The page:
The Great Lakes Science Center (GLSC) hosted the 2014 LakeViz Advisory Board Meeting on May 29 in Cleveland, Ohio, next to beautiful Lake Erie. Joining the meeting were advisors Donna Cox (University of Illinois), John Baek (NOAA), Kate Haley-Goldman (Audience Viewpoints Consulting), and Val Davillier (Great Lakes Science Center).
Given that the LakeViz3D grant is in its third year and nearing completion, we asked the advisors to help distill the intellectual merits of the project accomplished to date and to identify synergistic activities and resources that could be used to carry the work into its next stage.
All advisors noted that the primary challenge faced by the project – applying research-grade tools and making data available for informal science education in science centers – is an important and common problem across scientific disciplines. For example, Advisor Cox relayed the long-term struggle of planetariums developing practitioner-friendly tools to visualize large astrophysical datasets.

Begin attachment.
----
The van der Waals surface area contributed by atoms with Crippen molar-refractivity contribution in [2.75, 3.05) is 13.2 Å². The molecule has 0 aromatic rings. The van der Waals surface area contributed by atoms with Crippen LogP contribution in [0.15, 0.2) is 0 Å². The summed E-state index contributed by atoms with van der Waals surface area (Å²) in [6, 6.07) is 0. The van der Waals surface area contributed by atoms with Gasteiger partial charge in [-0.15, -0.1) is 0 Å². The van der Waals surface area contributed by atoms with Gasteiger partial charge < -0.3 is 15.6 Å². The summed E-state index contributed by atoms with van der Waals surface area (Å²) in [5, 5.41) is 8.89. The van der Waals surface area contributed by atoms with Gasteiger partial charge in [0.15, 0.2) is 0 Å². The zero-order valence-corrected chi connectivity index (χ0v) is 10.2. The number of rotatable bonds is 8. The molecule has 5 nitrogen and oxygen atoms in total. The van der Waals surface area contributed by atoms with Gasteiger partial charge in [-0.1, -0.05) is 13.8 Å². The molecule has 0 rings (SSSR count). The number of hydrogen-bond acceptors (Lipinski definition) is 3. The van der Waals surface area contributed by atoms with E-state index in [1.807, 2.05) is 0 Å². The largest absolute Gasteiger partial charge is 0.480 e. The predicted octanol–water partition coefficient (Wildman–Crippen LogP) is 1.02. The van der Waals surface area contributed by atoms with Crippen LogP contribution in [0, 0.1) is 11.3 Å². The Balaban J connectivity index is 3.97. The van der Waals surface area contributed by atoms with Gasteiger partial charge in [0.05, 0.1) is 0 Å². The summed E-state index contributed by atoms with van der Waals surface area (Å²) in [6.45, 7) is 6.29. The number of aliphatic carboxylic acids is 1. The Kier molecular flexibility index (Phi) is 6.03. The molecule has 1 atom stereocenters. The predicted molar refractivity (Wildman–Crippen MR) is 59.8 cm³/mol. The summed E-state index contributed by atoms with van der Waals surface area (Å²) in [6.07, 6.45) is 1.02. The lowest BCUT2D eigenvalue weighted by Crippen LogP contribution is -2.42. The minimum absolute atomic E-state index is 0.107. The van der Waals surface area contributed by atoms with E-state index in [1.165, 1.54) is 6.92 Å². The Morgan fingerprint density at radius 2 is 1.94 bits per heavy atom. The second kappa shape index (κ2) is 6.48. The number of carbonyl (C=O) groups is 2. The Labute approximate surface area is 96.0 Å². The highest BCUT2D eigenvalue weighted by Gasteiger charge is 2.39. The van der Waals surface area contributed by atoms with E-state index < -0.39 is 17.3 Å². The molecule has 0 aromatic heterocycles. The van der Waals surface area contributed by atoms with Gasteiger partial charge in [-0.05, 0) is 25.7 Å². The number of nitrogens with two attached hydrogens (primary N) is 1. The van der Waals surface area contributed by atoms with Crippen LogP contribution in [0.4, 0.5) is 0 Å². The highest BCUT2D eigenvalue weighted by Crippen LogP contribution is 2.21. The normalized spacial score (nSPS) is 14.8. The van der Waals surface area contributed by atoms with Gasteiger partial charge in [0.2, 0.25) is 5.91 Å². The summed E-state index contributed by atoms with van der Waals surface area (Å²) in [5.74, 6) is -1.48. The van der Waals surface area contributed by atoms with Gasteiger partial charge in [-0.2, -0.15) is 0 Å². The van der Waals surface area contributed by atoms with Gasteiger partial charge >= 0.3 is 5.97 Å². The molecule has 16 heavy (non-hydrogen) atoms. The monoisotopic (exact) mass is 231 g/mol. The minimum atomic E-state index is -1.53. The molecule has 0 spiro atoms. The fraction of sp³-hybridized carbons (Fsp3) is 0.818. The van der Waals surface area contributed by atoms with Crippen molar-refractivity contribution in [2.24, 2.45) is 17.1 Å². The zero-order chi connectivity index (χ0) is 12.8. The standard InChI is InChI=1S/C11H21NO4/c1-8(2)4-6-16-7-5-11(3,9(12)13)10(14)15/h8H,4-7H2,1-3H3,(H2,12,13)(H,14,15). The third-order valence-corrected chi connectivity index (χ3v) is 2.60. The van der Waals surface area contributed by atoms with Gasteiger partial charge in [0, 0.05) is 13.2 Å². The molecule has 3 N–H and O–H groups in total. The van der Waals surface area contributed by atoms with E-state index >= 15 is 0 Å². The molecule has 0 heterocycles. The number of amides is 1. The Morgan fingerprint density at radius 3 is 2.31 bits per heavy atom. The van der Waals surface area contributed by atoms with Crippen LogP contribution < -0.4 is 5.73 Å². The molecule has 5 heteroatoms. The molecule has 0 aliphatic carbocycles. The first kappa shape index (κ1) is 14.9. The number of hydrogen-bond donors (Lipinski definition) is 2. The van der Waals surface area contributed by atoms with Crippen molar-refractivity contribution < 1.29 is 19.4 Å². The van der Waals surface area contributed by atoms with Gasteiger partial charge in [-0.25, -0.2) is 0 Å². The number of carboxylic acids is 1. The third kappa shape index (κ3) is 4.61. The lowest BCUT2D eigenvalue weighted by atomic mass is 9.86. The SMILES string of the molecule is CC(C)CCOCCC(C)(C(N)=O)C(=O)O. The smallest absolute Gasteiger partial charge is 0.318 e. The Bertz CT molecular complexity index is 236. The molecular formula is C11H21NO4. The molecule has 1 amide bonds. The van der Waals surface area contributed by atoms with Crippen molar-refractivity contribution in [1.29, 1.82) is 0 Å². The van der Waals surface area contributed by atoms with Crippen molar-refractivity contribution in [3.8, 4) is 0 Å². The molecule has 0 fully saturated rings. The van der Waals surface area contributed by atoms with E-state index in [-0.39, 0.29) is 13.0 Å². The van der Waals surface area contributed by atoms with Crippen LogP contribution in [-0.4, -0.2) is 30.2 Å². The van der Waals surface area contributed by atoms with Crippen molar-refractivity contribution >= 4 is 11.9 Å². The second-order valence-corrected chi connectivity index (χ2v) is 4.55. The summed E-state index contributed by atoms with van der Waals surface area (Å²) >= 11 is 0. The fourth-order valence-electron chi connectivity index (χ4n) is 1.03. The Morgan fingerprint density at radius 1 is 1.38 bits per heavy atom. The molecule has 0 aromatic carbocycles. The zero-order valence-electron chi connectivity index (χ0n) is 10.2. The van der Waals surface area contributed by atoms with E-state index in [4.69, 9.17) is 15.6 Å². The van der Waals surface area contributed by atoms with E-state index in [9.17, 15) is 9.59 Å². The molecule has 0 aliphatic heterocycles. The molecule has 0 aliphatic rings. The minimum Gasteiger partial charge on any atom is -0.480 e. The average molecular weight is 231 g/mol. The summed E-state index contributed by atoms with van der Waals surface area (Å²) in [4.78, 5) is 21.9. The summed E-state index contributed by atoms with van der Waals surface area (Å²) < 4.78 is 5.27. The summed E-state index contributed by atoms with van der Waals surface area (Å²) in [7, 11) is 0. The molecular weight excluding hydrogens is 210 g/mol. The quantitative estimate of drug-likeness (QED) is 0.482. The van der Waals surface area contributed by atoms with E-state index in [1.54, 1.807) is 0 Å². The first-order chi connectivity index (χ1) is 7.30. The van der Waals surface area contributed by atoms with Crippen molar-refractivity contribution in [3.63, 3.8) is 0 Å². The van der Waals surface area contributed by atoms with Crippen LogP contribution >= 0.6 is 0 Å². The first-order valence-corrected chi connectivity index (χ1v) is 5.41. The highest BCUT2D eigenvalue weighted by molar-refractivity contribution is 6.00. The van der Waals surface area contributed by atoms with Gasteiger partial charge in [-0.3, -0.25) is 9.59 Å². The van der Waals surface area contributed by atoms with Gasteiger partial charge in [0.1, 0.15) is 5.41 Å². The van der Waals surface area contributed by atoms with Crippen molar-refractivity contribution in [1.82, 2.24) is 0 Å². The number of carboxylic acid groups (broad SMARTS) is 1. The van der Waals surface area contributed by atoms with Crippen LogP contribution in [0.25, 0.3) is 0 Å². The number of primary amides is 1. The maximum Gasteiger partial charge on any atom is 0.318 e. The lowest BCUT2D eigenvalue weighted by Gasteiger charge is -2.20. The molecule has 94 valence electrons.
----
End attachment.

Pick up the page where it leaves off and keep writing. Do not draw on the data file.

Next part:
During the discussion, the group identified a greater need to document the process of connecting research tools (and especially visualization tools) to end user, in an effort to make institutions embarking on such projects aware of the level of commitment needed to be successful, as well as the pitfalls they may encounter.
To make progress on this goal, advisors suggested (1) convening a museum consortium to identify and discuss the research tool to end-user process, common problems, and success stories and (2) developing decision trees and training documents to disseminate to the greater community. Accordingly, the LakeViz3D team has been working on documenting our process for designing and creating 3D visualizations for educational institutions. We are looking forward to sharing our work in an upcoming publication!
Besides the advisory board meeting, the LakeViz team also toured the Great Lakes Science Center and all of the wonderful exhibits it has to offer, including the ‘Great Lakes Story’ exhibit aboard the W.G. Mather. In addition, GLSC partners such as the Cleveland Water Alliance and Stone Laboratory inspired us with their work on sustainable development and freshwater field research education, respectively. We ended our trip with a fun biology activity, led by an educator from the Great Science Academy, a teen maker program at GLSC: we used laser-cut cardboard parts and LEDs to create DIY fish with biological adaptations of our own design.
We gratefully thank Advisor Val Devillier and Kirsten Ellenbogen, President of the Great Lakes Science Center for sharing their space and hosting the meeting.